Research Fellow 2019 supported by Friends of Glasgow University Library
Bridget Whearty earned her BA from the University of Montana in 2003 and her PhD from Stanford University in 2013. From 2013-2015, she was a Council on Libraries and Information Resources (CLIR) Postdoctoral Fellow in Data Curation for Medieval Studies, working within Stanford University Libraries. Since 2015, she has served as an Assistant Professor at Binghamton University in New York state where she teaches courses on medieval English literature, the history of the book, and the global Middle Ages. Bridget has published on medieval death culture and Chaucer reception (in Studies in the Age of Chaucer), on descriptive metadata and data curation through the lens of medieval poetry (in Meeting the Medieval in a Digital World) and on digital manuscripts and the Summoner in The Canterbury Tales (in Mediaevalia). Bridget is currently finishing her first monograph, currently entitled Digital Codicology: Medieval Books and Modern Laborers.
Bridget’s new project continues her work at the intersection of medieval English poetry and media studies. In “A Glorious Garden of Sinners: MS Hunter 5 and The Fall of Princes Across Media,” Bridget will analyze MS Hunter 5 across its extant iterations: in manuscript, microfilm, and a variety of digital forms. She will begin by creating a new page-level description of the physical manuscript, a deluxe copy of John Lydgate’s Fall of Princes created between 1464-1480. Next, she will study the locally-created and held microfilm copy of MS Hunter 5. Her inquiry here is threefold: first, she seeks to use the traditional tools of book history to recover as much as possible the imaging project through which this microfilm was first created. Second, she seeks to create an honest record of what can still be gained from microfilm copies in our supposed “digital age.” Third, she wants to better understand the impact of earlier microfilming programs on more recent efforts at digitization.
Simply because digitization has become dominant, that does not mean libraries’ and museums’ significant investment in microfilm is not also part of the long media history of this book. Rather than embrace a technological teleology, Bridget wants to uncover the place of microfilm in the long history of this particular medieval book, as well as how this earlier imaging program may impact later digitization efforts. Ultimately, by exploring MS Hunter 5 across all of these media, Bridget seeks to reveal the constant interplay of abundance and scarcity, of the wealth of manuscript possibilities and the limitations of funding and technologies, that is always part of making new copies of medieval books.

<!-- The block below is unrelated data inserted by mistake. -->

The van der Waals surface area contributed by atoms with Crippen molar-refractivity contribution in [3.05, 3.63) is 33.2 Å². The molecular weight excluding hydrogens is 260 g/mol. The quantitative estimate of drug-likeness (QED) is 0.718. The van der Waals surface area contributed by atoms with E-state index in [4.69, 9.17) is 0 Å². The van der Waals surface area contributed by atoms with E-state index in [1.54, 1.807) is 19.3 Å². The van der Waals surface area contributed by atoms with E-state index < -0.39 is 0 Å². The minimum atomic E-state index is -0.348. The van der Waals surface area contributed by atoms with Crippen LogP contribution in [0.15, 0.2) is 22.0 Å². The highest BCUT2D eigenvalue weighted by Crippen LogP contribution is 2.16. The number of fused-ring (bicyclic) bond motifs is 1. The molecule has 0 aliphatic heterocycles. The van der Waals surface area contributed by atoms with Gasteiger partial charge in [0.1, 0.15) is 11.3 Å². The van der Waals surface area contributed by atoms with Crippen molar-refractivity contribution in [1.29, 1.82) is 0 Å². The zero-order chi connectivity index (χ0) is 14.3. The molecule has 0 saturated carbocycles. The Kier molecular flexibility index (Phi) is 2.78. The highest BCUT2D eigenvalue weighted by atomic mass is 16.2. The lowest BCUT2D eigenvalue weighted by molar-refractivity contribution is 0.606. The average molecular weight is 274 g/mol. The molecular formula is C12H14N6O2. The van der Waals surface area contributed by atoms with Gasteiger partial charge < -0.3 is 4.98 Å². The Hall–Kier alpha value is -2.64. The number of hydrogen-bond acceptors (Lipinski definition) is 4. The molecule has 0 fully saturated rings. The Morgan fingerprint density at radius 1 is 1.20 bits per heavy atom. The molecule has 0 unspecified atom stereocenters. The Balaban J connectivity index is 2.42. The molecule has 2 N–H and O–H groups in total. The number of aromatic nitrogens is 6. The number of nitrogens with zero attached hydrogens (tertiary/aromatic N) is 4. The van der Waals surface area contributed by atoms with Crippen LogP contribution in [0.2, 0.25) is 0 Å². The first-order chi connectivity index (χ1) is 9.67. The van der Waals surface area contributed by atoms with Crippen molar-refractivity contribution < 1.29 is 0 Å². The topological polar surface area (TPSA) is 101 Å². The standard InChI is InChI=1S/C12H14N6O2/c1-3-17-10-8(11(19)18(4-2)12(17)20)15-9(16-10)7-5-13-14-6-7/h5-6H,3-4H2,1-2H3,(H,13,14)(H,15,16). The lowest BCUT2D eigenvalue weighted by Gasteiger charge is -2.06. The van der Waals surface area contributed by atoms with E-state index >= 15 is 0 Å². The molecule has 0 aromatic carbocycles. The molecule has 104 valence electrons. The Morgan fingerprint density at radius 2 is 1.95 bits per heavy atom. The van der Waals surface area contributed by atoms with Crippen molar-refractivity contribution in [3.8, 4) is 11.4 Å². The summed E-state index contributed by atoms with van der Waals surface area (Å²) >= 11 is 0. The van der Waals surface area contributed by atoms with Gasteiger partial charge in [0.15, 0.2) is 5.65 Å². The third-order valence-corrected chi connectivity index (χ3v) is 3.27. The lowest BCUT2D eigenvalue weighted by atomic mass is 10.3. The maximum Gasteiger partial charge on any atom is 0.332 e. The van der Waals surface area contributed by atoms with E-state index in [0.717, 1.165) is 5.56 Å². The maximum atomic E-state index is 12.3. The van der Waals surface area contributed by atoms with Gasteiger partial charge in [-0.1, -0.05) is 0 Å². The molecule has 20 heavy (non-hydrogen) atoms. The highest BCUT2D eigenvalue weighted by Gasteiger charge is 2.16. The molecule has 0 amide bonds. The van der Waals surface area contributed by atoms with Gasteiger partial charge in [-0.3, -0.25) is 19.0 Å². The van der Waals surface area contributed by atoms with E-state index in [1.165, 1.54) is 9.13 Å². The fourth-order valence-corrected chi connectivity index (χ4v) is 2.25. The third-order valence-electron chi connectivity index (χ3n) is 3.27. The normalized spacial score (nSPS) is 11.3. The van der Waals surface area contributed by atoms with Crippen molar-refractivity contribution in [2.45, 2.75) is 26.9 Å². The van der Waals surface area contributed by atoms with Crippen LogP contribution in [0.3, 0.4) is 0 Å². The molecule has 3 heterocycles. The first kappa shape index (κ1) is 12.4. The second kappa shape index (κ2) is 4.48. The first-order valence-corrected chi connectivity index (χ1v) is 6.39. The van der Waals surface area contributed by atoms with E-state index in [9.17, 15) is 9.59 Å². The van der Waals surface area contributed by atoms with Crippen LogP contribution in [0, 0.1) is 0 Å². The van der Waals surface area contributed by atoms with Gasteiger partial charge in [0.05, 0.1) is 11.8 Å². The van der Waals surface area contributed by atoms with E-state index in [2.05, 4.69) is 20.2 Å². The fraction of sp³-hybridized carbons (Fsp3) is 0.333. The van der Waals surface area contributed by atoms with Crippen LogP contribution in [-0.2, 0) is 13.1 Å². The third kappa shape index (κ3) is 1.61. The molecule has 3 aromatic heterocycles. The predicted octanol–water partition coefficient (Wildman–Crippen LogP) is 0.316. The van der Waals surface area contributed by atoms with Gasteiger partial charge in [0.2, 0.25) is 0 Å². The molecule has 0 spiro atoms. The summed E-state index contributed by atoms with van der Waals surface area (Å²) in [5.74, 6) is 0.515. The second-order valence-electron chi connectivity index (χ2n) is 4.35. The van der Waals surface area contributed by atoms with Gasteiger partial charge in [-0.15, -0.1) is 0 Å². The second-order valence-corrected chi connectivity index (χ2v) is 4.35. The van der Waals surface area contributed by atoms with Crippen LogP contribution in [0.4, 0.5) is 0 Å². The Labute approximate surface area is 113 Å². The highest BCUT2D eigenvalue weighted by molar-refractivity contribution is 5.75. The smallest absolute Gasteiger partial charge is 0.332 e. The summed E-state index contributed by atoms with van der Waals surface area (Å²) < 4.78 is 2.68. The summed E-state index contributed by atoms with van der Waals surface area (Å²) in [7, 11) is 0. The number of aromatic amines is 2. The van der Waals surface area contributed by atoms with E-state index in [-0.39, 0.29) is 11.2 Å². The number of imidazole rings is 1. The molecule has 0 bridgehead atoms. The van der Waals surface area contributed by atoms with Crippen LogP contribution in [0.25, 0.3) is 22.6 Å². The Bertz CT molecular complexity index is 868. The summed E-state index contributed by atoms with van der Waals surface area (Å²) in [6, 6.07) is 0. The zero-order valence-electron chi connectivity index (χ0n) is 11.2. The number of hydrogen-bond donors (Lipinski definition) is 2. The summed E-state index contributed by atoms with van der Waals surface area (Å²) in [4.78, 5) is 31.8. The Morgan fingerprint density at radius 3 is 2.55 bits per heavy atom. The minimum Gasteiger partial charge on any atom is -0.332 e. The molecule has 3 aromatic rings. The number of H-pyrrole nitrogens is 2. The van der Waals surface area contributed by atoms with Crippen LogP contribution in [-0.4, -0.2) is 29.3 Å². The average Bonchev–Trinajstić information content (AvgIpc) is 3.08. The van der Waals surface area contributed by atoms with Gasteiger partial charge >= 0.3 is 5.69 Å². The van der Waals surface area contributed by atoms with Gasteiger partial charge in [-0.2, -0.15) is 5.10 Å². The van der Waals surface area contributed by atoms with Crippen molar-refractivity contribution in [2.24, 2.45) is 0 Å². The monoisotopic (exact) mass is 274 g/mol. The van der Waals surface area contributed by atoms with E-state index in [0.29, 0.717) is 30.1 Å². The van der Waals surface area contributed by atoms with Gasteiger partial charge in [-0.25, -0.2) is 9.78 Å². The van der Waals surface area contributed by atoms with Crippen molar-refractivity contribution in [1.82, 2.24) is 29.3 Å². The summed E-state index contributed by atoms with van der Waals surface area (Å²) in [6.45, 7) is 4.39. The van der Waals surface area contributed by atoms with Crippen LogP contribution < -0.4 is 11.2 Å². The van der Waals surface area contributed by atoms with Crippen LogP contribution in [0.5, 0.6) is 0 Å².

As digitization has become normalized in manuscript study over the past twenty years, we have tended to lose sight of important older copying technologies – like microfilm and early partial digitization projects. I see my work on MS Hunter 5 as part of a larger push by scholars of text technologies to put digitization back into its longer technological history. And I’m particularly keen to bring in a specifically and self-consciously library-based perspective on cost and copying here. As part of my work on MS Hunter 5, I’m going to be preparing a new page-level description of the manuscript. I hope to use this description to experiment with new avenues of manuscript description. Methods for describing medieval manuscripts as physical objects remain staunchly pre-digital, even as our digital age rolls on. I want to use my work on MS Hunter 5 to explore methods of description in order to help interested public groups—especially non-specialists—bridge the gap between screen, hand, and mind. I am absolutely thrilled to get to leverage my work with this fantastic fifteenth-century book and its various media avatars to engage new publics in the joys, and rigors, of manuscript study.